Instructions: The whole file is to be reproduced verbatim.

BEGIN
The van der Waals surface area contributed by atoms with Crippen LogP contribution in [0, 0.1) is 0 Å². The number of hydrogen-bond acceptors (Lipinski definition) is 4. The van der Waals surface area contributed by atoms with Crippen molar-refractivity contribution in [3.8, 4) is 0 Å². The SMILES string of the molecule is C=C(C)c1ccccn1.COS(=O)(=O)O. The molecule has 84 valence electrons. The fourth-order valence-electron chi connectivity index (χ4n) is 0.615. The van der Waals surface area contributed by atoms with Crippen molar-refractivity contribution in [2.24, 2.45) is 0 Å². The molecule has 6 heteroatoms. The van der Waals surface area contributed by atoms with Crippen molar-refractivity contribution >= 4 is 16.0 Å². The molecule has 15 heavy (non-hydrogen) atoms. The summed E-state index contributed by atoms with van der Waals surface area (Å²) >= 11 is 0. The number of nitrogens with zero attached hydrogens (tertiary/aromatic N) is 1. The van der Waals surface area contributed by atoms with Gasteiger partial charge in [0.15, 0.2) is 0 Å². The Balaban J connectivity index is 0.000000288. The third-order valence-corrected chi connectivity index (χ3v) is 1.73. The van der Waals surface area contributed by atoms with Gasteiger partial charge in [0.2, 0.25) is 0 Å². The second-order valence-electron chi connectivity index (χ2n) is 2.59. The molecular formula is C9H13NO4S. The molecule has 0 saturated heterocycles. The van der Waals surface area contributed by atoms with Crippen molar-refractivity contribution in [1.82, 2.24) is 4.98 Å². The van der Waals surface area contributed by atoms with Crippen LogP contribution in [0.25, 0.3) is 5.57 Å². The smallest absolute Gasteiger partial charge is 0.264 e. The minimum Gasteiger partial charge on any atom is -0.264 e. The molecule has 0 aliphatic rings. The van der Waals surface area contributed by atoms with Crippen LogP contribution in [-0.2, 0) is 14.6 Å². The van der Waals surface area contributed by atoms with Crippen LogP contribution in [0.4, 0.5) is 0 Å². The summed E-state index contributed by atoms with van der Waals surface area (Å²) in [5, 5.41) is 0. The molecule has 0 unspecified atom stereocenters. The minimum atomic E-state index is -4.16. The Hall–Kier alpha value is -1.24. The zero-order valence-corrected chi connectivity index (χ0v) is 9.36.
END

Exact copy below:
The van der Waals surface area contributed by atoms with Crippen LogP contribution in [0, 0.1) is 0 Å². The number of hydrogen-bond acceptors (Lipinski definition) is 4. The van der Waals surface area contributed by atoms with Crippen molar-refractivity contribution in [3.8, 4) is 0 Å². The SMILES string of the molecule is C=C(C)c1ccccn1.COS(=O)(=O)O. The molecule has 84 valence electrons. The fourth-order valence-electron chi connectivity index (χ4n) is 0.615. The van der Waals surface area contributed by atoms with Crippen molar-refractivity contribution in [2.24, 2.45) is 0 Å². The molecule has 6 heteroatoms. The van der Waals surface area contributed by atoms with Crippen molar-refractivity contribution >= 4 is 16.0 Å². The molecule has 15 heavy (non-hydrogen) atoms. The summed E-state index contributed by atoms with van der Waals surface area (Å²) >= 11 is 0. The number of nitrogens with zero attached hydrogens (tertiary/aromatic N) is 1. The van der Waals surface area contributed by atoms with Gasteiger partial charge in [0.15, 0.2) is 0 Å². The Balaban J connectivity index is 0.000000288. The third-order valence-corrected chi connectivity index (χ3v) is 1.73. The van der Waals surface area contributed by atoms with Gasteiger partial charge in [0.2, 0.25) is 0 Å². The second-order valence-electron chi connectivity index (χ2n) is 2.59. The molecular formula is C9H13NO4S. The molecule has 0 saturated heterocycles. The van der Waals surface area contributed by atoms with Crippen molar-refractivity contribution in [1.82, 2.24) is 4.98 Å². The van der Waals surface area contributed by atoms with Crippen LogP contribution in [0.25, 0.3) is 5.57 Å². The smallest absolute Gasteiger partial charge is 0.264 e. The minimum Gasteiger partial charge on any atom is -0.264 e. The molecule has 0 aliphatic rings. The van der Waals surface area contributed by atoms with Crippen LogP contribution in [-0.2, 0) is 14.6 Å². The van der Waals surface area contributed by atoms with Crippen LogP contribution in [0.4, 0.5) is 0 Å². The summed E-state index contributed by atoms with van der Waals surface area (Å²) in [5, 5.41) is 0. The molecule has 0 unspecified atom stereocenters. The minimum atomic E-state index is -4.16. The Hall–Kier alpha value is -1.24. The zero-order valence-corrected chi connectivity index (χ0v) is 9.36.